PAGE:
Ways to Develop Emotional Intelligence in Recovery
Addiction as a Lack of Emotional Intelligence
Giving up an addiction is an important first step, but it is not usually enough to ensure future happiness for the individual. This is because there will usually be a reason for why the person fell into substance abuse in the first place and that reason is likely to be still there. One of the most common motives for turning to alcohol or drugs is an inability to deal with emotions. This occurs because the individual lacks Emotional Intelligence.
Emotional Intelligence Defined
Emotional intelligence can be defined as the ability of the individual to assess and control the emotions of themselves and others. This type of intelligence is measured using the emotional quotient (EQ) which is similar to the intelligence quotient but measures different things.
Emotional Intelligence in Addiction and Recovery
A typical problem for people who fall into addiction is that they have difficulties dealing with their emotions. In fact there is a common overlap between substance abuse and Alexithymia – this is a condition where an individual is unable to express their emotions in words. Alexithymia is an ancient Greek term for ‘without words’. This inability of the addict to deal well with their emotions makes life difficult for them so they self medicate with alcohol or drugs. Their lack of emotional intelligence drives them towards addiction, and it is this that helps keep them stuck in this misery. If this person becomes sober they can still struggle unless they develop emotional intelligence.
Skills Required for Emotional Intelligence
It is suggested that emotional intelligence involves a number of different skills including:
* The individual is able to control their impulses, behaviors, and feelings. This is referred to as the ability to self manage.
* Those people who are emotionally intelligent are able to understand the emotions and needs of other people. This is referred to as social awareness.
* The individual is able to recognise their own emotions and understands how this can impact their thoughts and behavior. This ability is known as self awareness.
* The person good skills in regards to relationship management and this means they are able to build healthy relationships and communicate effectively.
In order for the person to be considered emotionally intelligent they need to be able to:
* Recognise and manage their emotions.
* Be able to quickly reduce their own stress levels.
* Will be able to confident resolve any conflicts in a positive manner.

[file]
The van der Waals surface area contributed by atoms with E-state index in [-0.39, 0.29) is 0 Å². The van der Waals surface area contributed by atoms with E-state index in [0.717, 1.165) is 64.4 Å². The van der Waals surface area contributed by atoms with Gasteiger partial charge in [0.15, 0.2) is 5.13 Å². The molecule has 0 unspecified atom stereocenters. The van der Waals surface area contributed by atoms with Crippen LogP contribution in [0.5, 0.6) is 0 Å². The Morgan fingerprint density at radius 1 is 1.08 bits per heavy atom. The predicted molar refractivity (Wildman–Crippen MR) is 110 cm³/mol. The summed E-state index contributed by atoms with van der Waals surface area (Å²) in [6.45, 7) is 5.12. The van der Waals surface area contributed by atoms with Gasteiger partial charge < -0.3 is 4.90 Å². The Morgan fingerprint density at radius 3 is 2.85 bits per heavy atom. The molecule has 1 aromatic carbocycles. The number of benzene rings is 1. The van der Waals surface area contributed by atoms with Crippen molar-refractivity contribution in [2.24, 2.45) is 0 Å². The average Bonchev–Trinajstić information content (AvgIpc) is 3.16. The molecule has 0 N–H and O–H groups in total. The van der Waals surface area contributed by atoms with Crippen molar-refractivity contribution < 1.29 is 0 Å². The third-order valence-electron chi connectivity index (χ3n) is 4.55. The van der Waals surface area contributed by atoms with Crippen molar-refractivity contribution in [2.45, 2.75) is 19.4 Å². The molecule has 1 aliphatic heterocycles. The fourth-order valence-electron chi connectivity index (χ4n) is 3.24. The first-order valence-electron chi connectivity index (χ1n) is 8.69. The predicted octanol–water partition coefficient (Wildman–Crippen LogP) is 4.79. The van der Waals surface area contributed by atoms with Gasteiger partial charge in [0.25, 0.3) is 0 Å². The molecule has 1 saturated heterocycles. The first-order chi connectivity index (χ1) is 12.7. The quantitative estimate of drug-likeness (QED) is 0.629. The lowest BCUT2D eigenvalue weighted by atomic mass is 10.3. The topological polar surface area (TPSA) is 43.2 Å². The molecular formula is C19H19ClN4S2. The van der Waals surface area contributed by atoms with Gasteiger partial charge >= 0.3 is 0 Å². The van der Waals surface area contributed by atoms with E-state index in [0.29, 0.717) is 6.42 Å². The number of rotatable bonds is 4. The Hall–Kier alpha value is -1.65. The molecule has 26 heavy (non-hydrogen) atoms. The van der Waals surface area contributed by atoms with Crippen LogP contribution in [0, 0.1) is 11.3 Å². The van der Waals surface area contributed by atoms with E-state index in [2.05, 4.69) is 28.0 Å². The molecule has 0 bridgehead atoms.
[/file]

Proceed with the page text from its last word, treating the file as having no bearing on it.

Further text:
* Will have developed some mastery over non verbal communication.
* The individual is able to use humor when dealing with the difficulties in life.
Emotional Intelligence as Emotional Sobriety
When people give up alcohol or drugs they will become physically sober. This ending of the addiction is aly positive step, but it may not be enough to ensure happiness in sobriety. This is because the individual will still be expected to deal with their emotions and now they will not have a chemical crutch. By making a determined effort to develop in recovery the individual is able to become emotionally sober. This can take years to accomplish but it will lead to greater happiness in life.
Ways to Develop Emotional Intelligence in Recovery
Here are some suggestions for how people can increase their emotional intelligence in recovery.
Learn to Empathise with Other People
Empathy can be defined as the ability to identify and understand another person’s situation. It differs from sympathy in that it involves tying to understand things from the other person’s perspective. Sympathy is more about feeling sorry for the other person, and this can involve little understanding of what this other person is going through.
Learning to be more empathetic is a skill. It means that the individual is able to use their imagination so as to understand what it might be like for the other person. In order to be empathetic is vital to not jump to judgments. Even if the behavior of the other person is wrong they may have good justification for their actions. Empathy is a key to good communication because it leads to greater understanding, and the other person really feels that they are being listened to.
Learn to Recognise Stress
Some people experience stress so frequently that they are unable to even recognize it. This is worrying because it means that the individual could be suffering the consequences of chronic stress without them realizing it. The symptoms of stress can include:
* The individual is unable to think clearly – they can describe this as having a fuzzy brain.